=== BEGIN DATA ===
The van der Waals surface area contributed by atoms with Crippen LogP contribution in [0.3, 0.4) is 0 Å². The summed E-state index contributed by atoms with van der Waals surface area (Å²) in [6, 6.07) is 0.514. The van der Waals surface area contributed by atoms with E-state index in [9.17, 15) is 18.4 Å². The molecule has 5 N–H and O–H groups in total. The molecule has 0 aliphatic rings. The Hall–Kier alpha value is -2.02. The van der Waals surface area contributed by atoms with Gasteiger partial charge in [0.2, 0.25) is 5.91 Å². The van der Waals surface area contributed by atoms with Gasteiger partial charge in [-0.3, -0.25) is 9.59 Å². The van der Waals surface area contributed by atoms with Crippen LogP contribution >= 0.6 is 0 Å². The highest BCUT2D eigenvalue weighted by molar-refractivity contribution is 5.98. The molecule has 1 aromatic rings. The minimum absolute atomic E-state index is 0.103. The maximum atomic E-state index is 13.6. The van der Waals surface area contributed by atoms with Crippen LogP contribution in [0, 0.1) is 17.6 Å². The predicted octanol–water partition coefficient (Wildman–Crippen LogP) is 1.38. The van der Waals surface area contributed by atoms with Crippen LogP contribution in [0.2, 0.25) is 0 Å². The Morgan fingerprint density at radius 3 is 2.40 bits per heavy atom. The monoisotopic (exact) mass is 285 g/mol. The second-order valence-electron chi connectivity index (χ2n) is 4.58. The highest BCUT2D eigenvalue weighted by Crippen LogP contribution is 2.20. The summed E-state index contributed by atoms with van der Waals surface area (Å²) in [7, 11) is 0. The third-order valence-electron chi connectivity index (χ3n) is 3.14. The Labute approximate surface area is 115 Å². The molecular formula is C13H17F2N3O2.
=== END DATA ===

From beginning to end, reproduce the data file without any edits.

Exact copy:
The van der Waals surface area contributed by atoms with Crippen LogP contribution in [0.3, 0.4) is 0 Å². The summed E-state index contributed by atoms with van der Waals surface area (Å²) in [6, 6.07) is 0.514. The van der Waals surface area contributed by atoms with E-state index in [9.17, 15) is 18.4 Å². The molecule has 5 N–H and O–H groups in total. The molecule has 0 aliphatic rings. The Hall–Kier alpha value is -2.02. The van der Waals surface area contributed by atoms with Gasteiger partial charge in [0.2, 0.25) is 5.91 Å². The van der Waals surface area contributed by atoms with Gasteiger partial charge in [-0.3, -0.25) is 9.59 Å². The van der Waals surface area contributed by atoms with Crippen LogP contribution >= 0.6 is 0 Å². The highest BCUT2D eigenvalue weighted by molar-refractivity contribution is 5.98. The molecule has 1 aromatic rings. The minimum absolute atomic E-state index is 0.103. The maximum atomic E-state index is 13.6. The van der Waals surface area contributed by atoms with Crippen LogP contribution in [0, 0.1) is 17.6 Å². The predicted octanol–water partition coefficient (Wildman–Crippen LogP) is 1.38. The van der Waals surface area contributed by atoms with Crippen LogP contribution in [0.2, 0.25) is 0 Å². The Morgan fingerprint density at radius 3 is 2.40 bits per heavy atom. The monoisotopic (exact) mass is 285 g/mol. The second-order valence-electron chi connectivity index (χ2n) is 4.58. The highest BCUT2D eigenvalue weighted by Crippen LogP contribution is 2.20. The summed E-state index contributed by atoms with van der Waals surface area (Å²) in [7, 11) is 0. The third-order valence-electron chi connectivity index (χ3n) is 3.14. The Labute approximate surface area is 115 Å². The molecular formula is C13H17F2N3O2.